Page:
Under an Act of Parliament of 1772 two new chapels, and their chapelyards, were to be built in Birmingham. The first one, St Mary’s, was consecrated in 1774 but there were then real problems in raising the money for the second, St Paul’s Chapel. After omitting a spire on the way St Paul’s was consecrated on June 2nd 1779 with only the bare essentials, and almost certainly no stained glass. It was to take another 6 years, 1785, for a proposal for a stained glass window to be raised. The Vestry Minute Book for March 9th 1785 records:-
“At a Meeting of the Inhabitants of the Town held to consider of a Plan for an Altar-Piece for this Chapel, it was
Resolved that the intended Altar-Piece consist of a Window of Stained Glass, to be executed by Mr Francis Eginton from a design by Mr B West on the Subject of the Conversion of St Paul
Resolved that Mr F Eginton be requested to procure the assistance of Mr Wyatt to inspect the Architecture of the said Altar-Piece
Resolved that a subscription be entered into and forwarded to raise the money to defray the necessary expenses of the said Altar-Piece”.
Benjamin West, American born, was a court painter to George the Third and of considerable reputation. He later succeeded Sir Joshua Reynolds as President of the Royal Academy, some Presidents are shown in Fig1.
The “design” would be a painting by West and was to be hired by Eginton, reputedly for a fee of eighty guineas. For the window to be part of an Altar Piece suggests some structure around it and it was appropriate for it to be “inspected” by Mr S Wyatt who was the leading architect of the Town at this time and who had also been consulted on the design of St Paul’s Chapel.
Furthermore the window was not to be what is normally regarded as stained glass. There was a big move in the 18th century away from the use of clear and coloured glass which had been stained by the glass painters. They brushed compounds on to the surface and then fired the glass in a kiln so that the compounds diffused into the glass and “stained “it with various colours.
Now the painters were using rectangular panes of clear glass, no coloured glass at all, and painting with compounds which turned into enamels on firing and with enough diffusion into the glass to bind the enamel to the glass. From this they would try to recreate an oil painting on canvas into an enamel painting on glass. However the enamel does not transmit light like coloured glass. It is more translucent than transparent. Eginton had become a master of this technique and such windows became known as painted windows. Perhaps it would have been better to call them enamelled windows. They are very different from conventional stained glass windows.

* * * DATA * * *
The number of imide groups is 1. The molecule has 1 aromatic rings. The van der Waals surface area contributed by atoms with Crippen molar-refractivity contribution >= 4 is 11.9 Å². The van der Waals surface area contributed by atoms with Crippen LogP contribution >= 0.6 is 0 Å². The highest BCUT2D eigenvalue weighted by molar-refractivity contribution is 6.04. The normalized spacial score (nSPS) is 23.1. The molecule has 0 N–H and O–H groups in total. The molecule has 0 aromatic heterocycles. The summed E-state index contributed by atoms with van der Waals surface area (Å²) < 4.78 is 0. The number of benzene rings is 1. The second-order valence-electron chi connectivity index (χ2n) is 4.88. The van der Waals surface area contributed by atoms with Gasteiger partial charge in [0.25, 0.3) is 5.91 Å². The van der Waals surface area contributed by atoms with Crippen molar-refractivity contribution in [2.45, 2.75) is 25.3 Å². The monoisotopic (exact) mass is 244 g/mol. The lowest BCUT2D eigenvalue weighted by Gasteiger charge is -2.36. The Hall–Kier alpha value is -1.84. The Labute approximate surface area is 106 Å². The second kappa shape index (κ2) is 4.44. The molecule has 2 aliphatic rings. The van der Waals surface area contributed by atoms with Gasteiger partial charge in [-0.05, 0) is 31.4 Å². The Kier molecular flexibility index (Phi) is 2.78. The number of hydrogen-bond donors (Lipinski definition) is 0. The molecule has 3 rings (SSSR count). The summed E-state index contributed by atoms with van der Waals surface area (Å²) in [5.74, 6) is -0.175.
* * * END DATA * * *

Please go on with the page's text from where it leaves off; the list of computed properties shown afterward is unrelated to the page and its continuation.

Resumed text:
Fig 2 is a photograph of the Eginton East Window. There are three separate windows.
On the left, Saul, whose head is near the top, under the Roman flag and with a beard, is persecuting the Christians. In the centre, blinded by light on the road to Damascus, he has fallen off his horse, and in the window on the right his sight is being restored by Ananias. What you can see when you visit the church can vary quite a lot.
The surface of the enamel is matt and it scatters light originating in the church. When the sanctuary lights are on very little light can be seen coming through the enamel and it is not a great deal better with only nave lights on. It is certainly worthwhile requesting nave lights to be turned off.
At certain times the sun’s rays shine through the elevated windows on the south side of the church and spoil viewing. Again if you have just come in from the sunshine outside, take time for your eyes to adapt. Just stand in front of the window and see how it changes as your eyes dark adapt. A good time to view can be in the afternoon when the sun’s rays are reflected back from the buildings in the Square behind the window. At the time of the year when the rising sun shines through the window, the church will probably not be open! Lots of white light, such as with snow on the ground, can be a good time too.
To the right of the centre window there is a pane with words impressed in the enamel stating “ DESIGNED BY B WEST ESQ & EXECUTED BY F EGINTON MDCCLXXXIX” i.e.1789, shown here in Fig 3.
Near the bottom of the right hand panel can be seen, “Designed by B West Executed by F Eginton 179?” in Eginton’s handwriting, shown here at Fig 4.
But how did the window compare with West’s painting? Before about 1950 nobody knew because nobody had seen a West painting of the Conversion. Then Smith College Museum of Art in the USA revealed that a painting by Benjamin West on the Conversion of St Paul had been donated to them and it appeared to be the original painting.
There were three panels, each on the same topic as the windows, and the centre panel had been signed and dated 1786 by West. There were additionally two other small panels in the complete frame but they were thought not to be by West and not connected with the Conversion. What was very different was that Christ in the painting, at the top of the centre panel was upright with left arm raised and right arm extended, very different from that in the window.